Furthermore, the prime directive in the story, "to serve and obey and guard men from harm," is not included in what I called "a broad range of solutions to these technical problems." It is not an attempt to resolve the inconsistency of individual human values or the ambiguity of combining values from different people. The nine-word prime directive was designed to make the story work, rather than as a serious effort to create safe AI. Humans value liberty and the mechanicals in the story are not behaving in accord with those values. In fact, the prime directive suffers from ambiguities similar to those that affect Asimov's Laws of Robotics: forced lobotomy is not serving or obeying humans.

More generally, I agree that the superpower and literalness of AI imply that poorly specified AI utility functions will lead to serious risks. The question is how narrow is the target for an AI utility function to avoid human extinction.

My proposition was about human extinction but I am more concerned about other threats. Recall that I asked to reword "It is a potential existential risk" as "It poses existential and other serious risks" in our initial agreement at the start of our dialog. I am more concerned that AI utility functions will serve a narrow group of humans.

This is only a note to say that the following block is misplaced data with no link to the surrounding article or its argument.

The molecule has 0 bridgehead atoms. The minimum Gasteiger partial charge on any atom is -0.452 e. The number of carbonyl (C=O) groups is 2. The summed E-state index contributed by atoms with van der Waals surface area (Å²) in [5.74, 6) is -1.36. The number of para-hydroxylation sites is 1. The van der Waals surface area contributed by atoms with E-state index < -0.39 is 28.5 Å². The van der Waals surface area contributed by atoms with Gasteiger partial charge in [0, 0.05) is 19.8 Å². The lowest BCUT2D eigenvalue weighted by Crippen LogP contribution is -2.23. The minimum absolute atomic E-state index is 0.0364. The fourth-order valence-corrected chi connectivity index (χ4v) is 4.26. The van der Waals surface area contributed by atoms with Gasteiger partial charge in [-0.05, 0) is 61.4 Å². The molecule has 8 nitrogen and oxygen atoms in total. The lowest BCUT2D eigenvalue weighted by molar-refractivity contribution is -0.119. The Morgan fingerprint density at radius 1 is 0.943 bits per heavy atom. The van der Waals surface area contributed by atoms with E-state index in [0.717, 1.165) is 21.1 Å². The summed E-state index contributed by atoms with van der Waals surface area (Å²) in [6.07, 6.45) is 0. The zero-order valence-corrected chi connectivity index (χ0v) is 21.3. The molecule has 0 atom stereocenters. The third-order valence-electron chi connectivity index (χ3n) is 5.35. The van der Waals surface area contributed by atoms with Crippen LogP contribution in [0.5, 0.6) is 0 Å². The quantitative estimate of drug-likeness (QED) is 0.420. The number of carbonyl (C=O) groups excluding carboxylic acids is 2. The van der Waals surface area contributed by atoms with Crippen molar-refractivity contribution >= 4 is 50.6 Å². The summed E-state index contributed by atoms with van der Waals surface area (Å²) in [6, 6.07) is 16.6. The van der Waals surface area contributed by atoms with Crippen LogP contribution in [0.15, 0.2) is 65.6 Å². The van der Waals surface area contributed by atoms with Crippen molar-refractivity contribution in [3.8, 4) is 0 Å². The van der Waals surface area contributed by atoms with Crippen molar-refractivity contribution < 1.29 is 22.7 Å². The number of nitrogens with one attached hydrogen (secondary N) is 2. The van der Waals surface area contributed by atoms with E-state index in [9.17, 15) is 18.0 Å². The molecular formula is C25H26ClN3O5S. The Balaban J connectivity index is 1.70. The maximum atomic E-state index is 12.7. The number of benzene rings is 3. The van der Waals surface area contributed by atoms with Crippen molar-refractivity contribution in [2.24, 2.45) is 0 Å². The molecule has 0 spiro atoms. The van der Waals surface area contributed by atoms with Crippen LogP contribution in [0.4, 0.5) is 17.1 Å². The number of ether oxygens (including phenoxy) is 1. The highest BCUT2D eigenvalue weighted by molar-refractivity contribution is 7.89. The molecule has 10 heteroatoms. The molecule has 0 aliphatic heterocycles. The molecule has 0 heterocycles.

Luke:

[June 27, 2012]

Replies below...

I didn't mean "almost any."

Oh, okay. Sorry to have misinterpreted you.

I should reword "will assign maximally negative value to any future history that includes human extinction" to "will assign nearly maximal negative value to any future history that includes human extinction",

Okay.

 Benatar's Better Never to Have Been is not an accurate expression of human values. Natural selection has created ambitious human values: to survive, reproduce and understand and control our environment.

I'm confused, so maybe we mean different things by "human values." Clearly, many humans today believe and claim that, for example, they are negative utilitarians and would prefer to minimize suffering, even if this implies eliminating all beings capable of suffering (in a painless way). Are the things you're calling "human values" not ever dependent on abstract reasoning and philosophical reflection? Are you using the term "human values" to refer only to some set of basic drives written into humans by evolution?